Hey Auntie! I have a character who ODs himself with sleeping pills that he washes down with vodka. His friends find him just before he goes into CA, they call an ambulance and do CPR. (One is a nurse.) After following you for a while I’m sure what I wrote is a medical BS Trope, so what actually happens when the Paramedics arrive? (I have a DeusExMachina to save him and everything after he arrives in the ICU falls under the I-break-it-I-buy-it-rule, so I just need to get him there.) Thank you!
Hey there! Welcome back!
Okay. Your character surviving a cardiac arrest from sleeping pills washed down with alcohol is, unfortunately, a slim shot. (Fiction writers live for long shots, so no judgment.) The reason for that is that most sleeping pills, in overdose, suppress cardiac function, which means that even if they get his heart beating again, it won’t be beating well.
So here’s what happens when EMS roll up on a cardiac arrest. I’ll give you a few high-tech and low-tech options, because of course I will!
1) They get their stuff off of the truck (usually 2-3 bags and a cardiac monitor).
2) They come in, ask a few questions – “What happened? Did you see him stop breathing? How long has he been down? How long have you been doing CPR?”
3) They’ll take over CPR, and hook up their monitor to check a rhythm. If it’s a shockable rhythm (V-tach / V-fib) they’ll shock every 2 minutes, though rhythms can change with no rhyme or reason. They may need a few rounds of CPR before they’re “shockable”.
a) Chest compressions may be done by a device such as a LUCAS or AutoPulse, both of which wrap around the chest and do CPR for you. This is the “high tech” option, if you want a touch of sci-fi. It really does free up providers to do the non-mechanical stuff. With the AutoPulse, you basically haul the patient up by their arms, wrap the device around their chest, lay them down, and it just goes to town.
4) In addition to CPR (hands-on-chest), they’ll use a bag-valve-mask to “bag” the patient / breathe for them.
5) One of the EMSkin will start an IV and start giving drugs. If you want to be fancy, have them have trouble finding a vein, and use an IO gun – basically a hand drill – to put a needle in the lateral shoulder. It works like an IV, it’s just infinitely more brutal.
a) Sample meds might include epinephrine (1mg, every 3-ish minutes), D50 (25g, usually just called “1 amp”, sugar water, given once); if the person has been shocked more than twice, a med called amiodarone (300mg, given once).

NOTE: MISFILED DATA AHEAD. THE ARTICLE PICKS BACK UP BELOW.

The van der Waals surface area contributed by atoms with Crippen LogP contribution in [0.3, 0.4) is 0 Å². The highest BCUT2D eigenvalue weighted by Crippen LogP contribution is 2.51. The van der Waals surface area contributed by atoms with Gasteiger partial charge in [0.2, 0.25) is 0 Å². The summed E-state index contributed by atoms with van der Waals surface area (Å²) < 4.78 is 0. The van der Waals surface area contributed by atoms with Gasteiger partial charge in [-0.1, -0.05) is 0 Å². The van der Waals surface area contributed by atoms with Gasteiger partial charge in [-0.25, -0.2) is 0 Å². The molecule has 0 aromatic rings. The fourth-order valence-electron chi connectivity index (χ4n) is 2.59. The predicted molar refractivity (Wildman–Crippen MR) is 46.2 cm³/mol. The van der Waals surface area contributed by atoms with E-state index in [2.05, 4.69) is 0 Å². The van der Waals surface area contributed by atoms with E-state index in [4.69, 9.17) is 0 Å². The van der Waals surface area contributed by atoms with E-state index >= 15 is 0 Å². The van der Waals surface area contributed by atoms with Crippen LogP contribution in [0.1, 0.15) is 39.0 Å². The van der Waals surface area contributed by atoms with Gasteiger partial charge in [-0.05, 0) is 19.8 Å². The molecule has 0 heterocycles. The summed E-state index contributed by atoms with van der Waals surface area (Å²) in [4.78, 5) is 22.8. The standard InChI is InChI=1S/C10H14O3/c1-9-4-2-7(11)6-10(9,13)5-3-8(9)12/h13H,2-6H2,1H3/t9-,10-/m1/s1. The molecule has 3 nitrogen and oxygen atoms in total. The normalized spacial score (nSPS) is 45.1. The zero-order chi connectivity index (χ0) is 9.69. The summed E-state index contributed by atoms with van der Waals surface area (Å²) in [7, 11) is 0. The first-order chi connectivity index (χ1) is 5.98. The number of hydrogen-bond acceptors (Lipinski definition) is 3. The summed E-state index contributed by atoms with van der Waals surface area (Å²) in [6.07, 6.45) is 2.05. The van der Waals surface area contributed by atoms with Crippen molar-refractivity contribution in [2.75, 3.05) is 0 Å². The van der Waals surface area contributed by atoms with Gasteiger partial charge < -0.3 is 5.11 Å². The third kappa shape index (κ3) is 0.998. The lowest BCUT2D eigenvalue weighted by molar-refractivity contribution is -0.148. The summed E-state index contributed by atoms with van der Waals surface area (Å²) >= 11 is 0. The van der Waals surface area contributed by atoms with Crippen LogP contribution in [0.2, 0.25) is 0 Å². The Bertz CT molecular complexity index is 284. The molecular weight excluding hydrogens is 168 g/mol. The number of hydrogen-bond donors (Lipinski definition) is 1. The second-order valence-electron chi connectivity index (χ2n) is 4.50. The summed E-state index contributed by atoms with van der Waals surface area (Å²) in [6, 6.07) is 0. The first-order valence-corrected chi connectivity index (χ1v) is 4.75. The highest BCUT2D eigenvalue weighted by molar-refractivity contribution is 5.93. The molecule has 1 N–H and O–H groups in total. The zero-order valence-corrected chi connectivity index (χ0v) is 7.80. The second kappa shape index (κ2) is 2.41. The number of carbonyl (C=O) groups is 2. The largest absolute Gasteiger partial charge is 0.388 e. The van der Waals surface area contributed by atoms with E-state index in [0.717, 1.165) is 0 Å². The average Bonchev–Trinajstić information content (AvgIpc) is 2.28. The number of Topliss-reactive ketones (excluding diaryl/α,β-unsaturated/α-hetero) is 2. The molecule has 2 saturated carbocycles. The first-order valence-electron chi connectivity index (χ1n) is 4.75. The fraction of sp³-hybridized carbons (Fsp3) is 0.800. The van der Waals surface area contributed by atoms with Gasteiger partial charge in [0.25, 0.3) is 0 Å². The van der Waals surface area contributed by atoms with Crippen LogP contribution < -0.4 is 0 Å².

6) Another will perform intubation, place a breathing tube, by putting a metal blade into the mouth and sliding a plastic tube down the throat and into the airway, then secure it with tape. It’s a thousand times harder than that description makes it sound.
7) Moving a cardiac arrest patient to an ambulance is a theatrical production of its own. The medics will bring a stretcher to the front of the house and, if there are no steps or just one or two, into the house. If there are steps or the patient is upstairs, they’ll grab something called a scoop stretcher, which is a metal carrying stretcher that literally breaks apart, “scoops” under the patient, and then they’ll be strapped down (with the cardiac monitor and oxygen tank), and carried down the stairs. The scoop will likely just stay under them for transport, because taking it off with all that stuff strapped in is a pain in the ass.
beatings CPR and bagging will continue until morale the patient improves.
You ultimately wanted the resuscitation to be successful. So let’s have it be successful. At one point during a pulse check someone should, in fact, find a pulse! This can happen on the scene or in the ambulance, up to you.
Once pulses come back, they might – actually will probably – need to give a drip of a vasopressor like Levophed (norepinephrine) to maintain a blood pressure.
Alternatively, you could have them go to the ER, and have the ER put them on a type of heart bypass called ECMO, which will do the circulaty bits for them while the heart itself recovers. This is, again, the super high tech road, and involves putting some VERY BIG LINES into the leg and the neck.
Whew! That was a lot of work! And, if you’re following your EMS characters, they’ll be sweating, tired, etc. – it’s pretty back-breaking.
I hope this gets you down the right road!!
Oh, one note: you say once the Paramedics arrive, but it’s actually just once the paramedics arrive. Professions aren’t capitalized unless they’re being used as part of a direct call-out of a particular person’s name; for example, Scripty is a paramedic, but you might refer to her as Paramedic Scripty (the same way Jackie is a nurse, but she might be Nurse Jackie). Capitalization FTW!